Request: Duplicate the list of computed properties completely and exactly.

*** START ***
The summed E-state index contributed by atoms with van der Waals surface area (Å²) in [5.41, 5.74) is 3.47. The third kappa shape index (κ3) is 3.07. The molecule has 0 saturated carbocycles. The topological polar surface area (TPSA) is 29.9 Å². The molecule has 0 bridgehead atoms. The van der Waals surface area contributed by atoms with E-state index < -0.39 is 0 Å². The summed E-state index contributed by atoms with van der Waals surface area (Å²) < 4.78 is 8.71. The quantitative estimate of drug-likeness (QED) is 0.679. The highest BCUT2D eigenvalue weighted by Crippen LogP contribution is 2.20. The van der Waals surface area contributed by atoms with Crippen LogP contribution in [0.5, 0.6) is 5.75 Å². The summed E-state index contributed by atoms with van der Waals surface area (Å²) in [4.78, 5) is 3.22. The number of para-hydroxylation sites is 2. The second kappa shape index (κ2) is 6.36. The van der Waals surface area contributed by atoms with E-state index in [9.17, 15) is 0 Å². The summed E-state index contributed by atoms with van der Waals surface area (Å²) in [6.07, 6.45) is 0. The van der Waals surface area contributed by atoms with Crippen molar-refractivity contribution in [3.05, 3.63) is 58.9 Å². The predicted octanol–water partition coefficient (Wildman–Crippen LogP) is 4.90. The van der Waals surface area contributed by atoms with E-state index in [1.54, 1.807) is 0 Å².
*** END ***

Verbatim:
The summed E-state index contributed by atoms with van der Waals surface area (Å²) in [5.41, 5.74) is 3.47. The third kappa shape index (κ3) is 3.07. The molecule has 0 saturated carbocycles. The topological polar surface area (TPSA) is 29.9 Å². The molecule has 0 bridgehead atoms. The van der Waals surface area contributed by atoms with E-state index < -0.39 is 0 Å². The summed E-state index contributed by atoms with van der Waals surface area (Å²) < 4.78 is 8.71. The quantitative estimate of drug-likeness (QED) is 0.679. The highest BCUT2D eigenvalue weighted by Crippen LogP contribution is 2.20. The van der Waals surface area contributed by atoms with Crippen LogP contribution in [0.5, 0.6) is 5.75 Å². The summed E-state index contributed by atoms with van der Waals surface area (Å²) in [4.78, 5) is 3.22. The number of para-hydroxylation sites is 2. The second kappa shape index (κ2) is 6.36. The van der Waals surface area contributed by atoms with E-state index in [9.17, 15) is 0 Å². The summed E-state index contributed by atoms with van der Waals surface area (Å²) in [6.07, 6.45) is 0. The van der Waals surface area contributed by atoms with Crippen molar-refractivity contribution in [3.05, 3.63) is 58.9 Å². The predicted octanol–water partition coefficient (Wildman–Crippen LogP) is 4.90. The van der Waals surface area contributed by atoms with E-state index in [1.54, 1.807) is 0 Å².